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Friday, 25 October, 2002, 18:59 GMT 19:59 UK
'No reason' for butler to have photos
Paul Burrell
Burrell arrives at the Old Bailey
Princess Diana's butler had no legitimate reason to have personal photographs she owned and which police found at his home, her sister has told a court.

The Old Bailey heard how last year police showed Lady Jane Fellows a photo album of items taken from Paul Burrell's home.

She said she could think of no reason why he thought they belonged to him.

Lady Jane Fellows
Lady Fellows: Burrell had no right to Diana's items
Mr Burrell denies stealing more than 300 items from the princess, the Prince of Wales, and Prince William.

The court also heard from PC Kevin Ward who was on duty at Kensington Palace after Princess Diana died.

He said that at about three o'clock one morning he had seen Mr Burrell remove a mahogany box and two dresses from the princess's apartments and place them in his car.

When asked what he was doing, Mr Burrell replied that he had been told by her family to destroy some items.

He told the jury: "I said 'do you not think it inappropriate at this time of night'?

"He said it had to be discreet."

Agitated behaviour

PC Ward told the jury he had been left "very agitated" afterwards.

He said he saw Mr Burrell arrive in his estate car and later saw him coming out from the alley with a mahogany box.

He said: "It was very polished wood - like a presentation box with brass fittings - about three feet long, one foot wide and one foot deep.

"It was placed into the back of the car up against the back seat and a blanket placed over it."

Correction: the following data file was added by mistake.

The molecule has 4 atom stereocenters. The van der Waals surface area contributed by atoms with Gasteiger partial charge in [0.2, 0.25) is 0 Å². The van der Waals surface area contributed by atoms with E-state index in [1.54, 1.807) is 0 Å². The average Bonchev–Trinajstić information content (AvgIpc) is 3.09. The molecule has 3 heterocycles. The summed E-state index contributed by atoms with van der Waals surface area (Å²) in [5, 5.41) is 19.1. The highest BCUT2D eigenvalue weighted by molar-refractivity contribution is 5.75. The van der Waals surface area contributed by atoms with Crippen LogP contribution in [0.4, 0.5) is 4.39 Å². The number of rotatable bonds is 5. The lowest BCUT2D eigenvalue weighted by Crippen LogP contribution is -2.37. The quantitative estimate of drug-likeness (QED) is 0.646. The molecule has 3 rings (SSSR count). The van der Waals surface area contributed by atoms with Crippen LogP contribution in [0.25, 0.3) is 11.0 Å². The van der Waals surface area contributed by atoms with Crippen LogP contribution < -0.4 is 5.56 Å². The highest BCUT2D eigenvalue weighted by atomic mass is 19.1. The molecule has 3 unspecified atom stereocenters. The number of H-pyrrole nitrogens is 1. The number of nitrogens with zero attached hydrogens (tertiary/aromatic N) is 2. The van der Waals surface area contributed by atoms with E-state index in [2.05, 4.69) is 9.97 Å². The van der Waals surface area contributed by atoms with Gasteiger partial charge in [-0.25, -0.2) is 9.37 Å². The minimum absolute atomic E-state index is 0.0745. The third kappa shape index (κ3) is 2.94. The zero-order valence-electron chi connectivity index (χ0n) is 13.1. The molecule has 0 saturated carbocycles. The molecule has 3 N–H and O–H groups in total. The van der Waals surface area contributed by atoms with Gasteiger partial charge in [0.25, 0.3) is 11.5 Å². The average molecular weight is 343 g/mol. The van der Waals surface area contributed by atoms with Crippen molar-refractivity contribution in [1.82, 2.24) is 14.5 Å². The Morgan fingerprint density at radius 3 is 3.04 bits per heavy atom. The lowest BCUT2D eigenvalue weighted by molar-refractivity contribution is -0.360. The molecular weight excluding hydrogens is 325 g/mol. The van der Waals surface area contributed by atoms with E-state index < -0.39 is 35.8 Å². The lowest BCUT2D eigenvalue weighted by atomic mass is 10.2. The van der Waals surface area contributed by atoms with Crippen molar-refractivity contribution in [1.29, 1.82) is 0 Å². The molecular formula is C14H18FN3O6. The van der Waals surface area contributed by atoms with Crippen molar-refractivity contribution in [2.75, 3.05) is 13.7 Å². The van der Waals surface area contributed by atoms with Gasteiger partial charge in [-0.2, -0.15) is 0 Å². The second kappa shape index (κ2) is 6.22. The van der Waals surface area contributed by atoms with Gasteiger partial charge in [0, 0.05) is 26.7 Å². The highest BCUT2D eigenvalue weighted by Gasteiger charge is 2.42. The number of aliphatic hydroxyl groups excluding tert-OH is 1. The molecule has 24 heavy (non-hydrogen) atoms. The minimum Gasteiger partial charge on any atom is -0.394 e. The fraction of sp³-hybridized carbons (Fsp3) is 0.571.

He said Mr Burrell was also carrying two dresses in a plastic bag.


What you saw, although right to make a mental note and report it to superiors, was not a suspicious incident at all

Lord Carlile QC, defence counsel
He said he had not thought what was going on was appropriate and had spoken to his controller.

The court heard how police later showed the officer photographs of items and he had said "with certainty" that a dress shown in them was a dress he had seen that evening.

Lord Carlile QC, defending, suggested to PC Ward that Mr Burrell "at least in the early part of the time you were serving there, had a permit and, subject to showing it, could come and go as he pleased and not have to give a reason to a police officer."

Lord Carlile then asked the witness about what he described as the "nocturnal incident" when Burrell arrived in his car and took items from Kensington Palace.

"He wasn't wearing shades, or a hat, or a scarf around his face, was he?" Lord Carlile asked.

"No," said PC Ward.

Lord Carlile added: "He was instantly recognisable as Paul Burrell by his car and his person.

"He turned his car round so he really couldn't have made himself more obvious?"

"That's correct," PC Ward answered.

Car confusion

The officer agreed there were CCTV cameras and other security alarm systems covering Kensington Palace and that checks on who was coming and going and reporting this to senior officers were a routine occurrence.

Lord Carlile said: "What I'm putting to you is that what you saw, although right to make a mental note and report it to superiors, was not a suspicious incident at all."

"No, it was a suspicious incident," the officer replied.

He agreed he was never told there were limitations on the defendant entering the premises at any time of night.

In his statement made on 16 November 2000, PC Ward said the vehicle Burrell was driving was a blue Ford Escort.

However, Lord Carlile said: "But he never drove a Ford Escort."

PC Ward said: "It is my mistake."

 WATCH/LISTEN
 ON THIS STORY
The BBC's Nicholas Witchell
"(Mr Gibbins said) Paul Burrell was trusted implicitly by the Princess"

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25 Oct 02 | Scotland
17 Oct 02 | England
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